Background: Many individuals with cancer have survived a prior cancer and for this reason may have been excluded from clinical trials. Recent NCI guidance recommends including these individuals, especially when the risk of the prior malignancy interfering with either safety or efficacy endpoints is very low. Using breast cancer as an example, we determined the potential effect this policy change may have on clinical trial accrual. Patients and Methods: We reviewed protocols of NCI-sponsored breast cancer clinical trials activated in 1991 through 2016. We quantified prevalence of prior cancer-related exclusion criteria and assessed the association with trial characteristics using Fisher’s exact tests. Using SEER data, we estimated the prevalence and timing of prior primary (nonbreast) cancer diagnoses among patients with breast cancer. Results: Among 87 clinical trials (total target enrollment, 137,253 patients), 77% excluded individuals with prior cancer, most commonly (79%) within the preceding 5 years. Among trials with radiographic response or toxicity endpoints, 69% excluded prior cancer. In SEER data, the prevalence of a prior (nonbreast) cancer diagnosis ranged from 5.7% to 7.7%, depending on breast cancer stage, of which 39% occurred within 5 years of the incident breast cancer. For trials excluding prior cancer, the estimated proportion of patients excluded for this reason ranged from 1.3% to 5.8%, with the estimated number of excluded patients ranging from 1 to 288. Conclusions: More than three-fourths of NCI-sponsored breast cancer clinical trials exclude patients with prior cancer, including almost 70% of trials with response or toxicity endpoints. Given that >5% of patients with breast cancer have a history of prior cancer, in large phase III trials this practice may exclude hundreds of patients. Following recent NCI eligibility guidance, the inclusion of patients with prior cancer on breast cancer trials may have a meaningful impact on accrual.
Matthew Perez, Caitlin C. Murphy, Sandi L. Pruitt, Sawsan Rashdan, Asal Rahimi, and David E. Gerber
Melissa Magrath, Edward Yang, Chul Ahn, Christian A. Mayorga, Purva Gopal, Caitlin C. Murphy, Samir Gupta, Deepak Agrawal, Ethan A. Halm, Eric K. Borton, Celette Sugg Skinner, and Amit G. Singal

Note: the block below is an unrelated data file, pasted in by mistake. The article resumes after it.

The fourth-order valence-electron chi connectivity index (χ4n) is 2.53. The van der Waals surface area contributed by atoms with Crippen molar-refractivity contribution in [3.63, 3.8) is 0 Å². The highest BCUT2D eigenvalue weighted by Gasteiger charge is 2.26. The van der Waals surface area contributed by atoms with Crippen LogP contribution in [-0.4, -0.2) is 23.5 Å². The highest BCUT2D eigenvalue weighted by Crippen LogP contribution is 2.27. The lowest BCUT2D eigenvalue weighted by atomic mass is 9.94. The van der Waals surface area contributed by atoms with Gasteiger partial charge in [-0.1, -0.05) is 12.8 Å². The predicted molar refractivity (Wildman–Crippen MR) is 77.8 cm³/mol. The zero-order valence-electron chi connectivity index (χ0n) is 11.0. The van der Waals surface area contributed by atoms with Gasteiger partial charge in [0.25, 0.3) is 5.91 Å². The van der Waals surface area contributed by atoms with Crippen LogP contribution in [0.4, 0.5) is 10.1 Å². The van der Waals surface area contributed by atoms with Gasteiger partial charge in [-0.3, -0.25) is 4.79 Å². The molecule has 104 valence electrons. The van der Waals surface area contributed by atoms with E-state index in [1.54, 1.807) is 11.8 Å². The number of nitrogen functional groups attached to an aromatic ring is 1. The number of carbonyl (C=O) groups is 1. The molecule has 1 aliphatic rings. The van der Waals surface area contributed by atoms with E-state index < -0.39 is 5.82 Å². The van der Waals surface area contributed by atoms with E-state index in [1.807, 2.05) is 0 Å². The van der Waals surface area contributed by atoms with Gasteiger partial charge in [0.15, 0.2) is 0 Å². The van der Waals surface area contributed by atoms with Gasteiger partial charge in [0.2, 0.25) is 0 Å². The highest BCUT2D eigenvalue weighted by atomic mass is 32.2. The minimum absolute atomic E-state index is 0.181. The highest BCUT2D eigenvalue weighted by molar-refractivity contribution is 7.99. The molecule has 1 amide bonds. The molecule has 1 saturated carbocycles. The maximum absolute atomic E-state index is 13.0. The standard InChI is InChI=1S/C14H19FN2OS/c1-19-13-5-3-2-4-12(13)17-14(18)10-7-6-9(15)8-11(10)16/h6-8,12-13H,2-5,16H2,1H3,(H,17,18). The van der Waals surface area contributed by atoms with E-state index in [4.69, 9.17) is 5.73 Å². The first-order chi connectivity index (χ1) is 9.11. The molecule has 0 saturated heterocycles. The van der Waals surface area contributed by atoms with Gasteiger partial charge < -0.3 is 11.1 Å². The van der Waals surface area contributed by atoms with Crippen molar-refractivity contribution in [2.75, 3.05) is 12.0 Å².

Background: Surveillance colonoscopy is required in patients with polyps due to an elevated colorectal cancer (CRC) risk; however, studies suggest substantial overuse and underuse of surveillance colonoscopy. The goal of this study was to characterize guideline adherence of surveillance recommendations after implementation of an electronic medical record (EMR)–based Colonoscopy Pathology Reporting and Clinical Decision Support System (CoRS). Methods: We performed a retrospective cohort study of patients who underwent colonoscopy with polypectomy at a safety-net healthcare system before (n=1,822) and after (n=1,320) implementation of CoRS in December 2013. Recommendations were classified as guideline-adherent or nonadherent according to the US Multi-Society Task Force on CRC. We defined surveillance recommendations shorter and longer than guideline recommendations as potential overuse and underuse, respectively. We used multivariable generalized linear mixed models to identify correlates of guideline-adherent recommendations. Results: The proportion of guideline-adherent surveillance recommendations was significantly higher post-CoRS than pre-CoRS (84.6% vs 77.4%; P<.001), with fewer recommendations for potential overuse and underuse. In the post-CoRS period, CoRS was used for 89.8% of cases and, compared with cases for which it was not used, was associated with a higher proportion of guideline-adherent recommendations (87.0% vs 63.4%; RR, 1.34; 95% CI, 1.23–1.42). In multivariable analysis, surveillance recommendations were also more likely to be guideline-adherent in patients with adenomas but less likely among those with fair bowel preparation and those with family history of CRC. Of 203 nonadherent recommendations, 70.4% were considered potential overuse, 20.2% potential underuse, and 9.4% were not provided surveillance recommendations. Conclusions: An EMR-based CoRS was widely used and significantly improved guideline adherence of surveillance recommendations.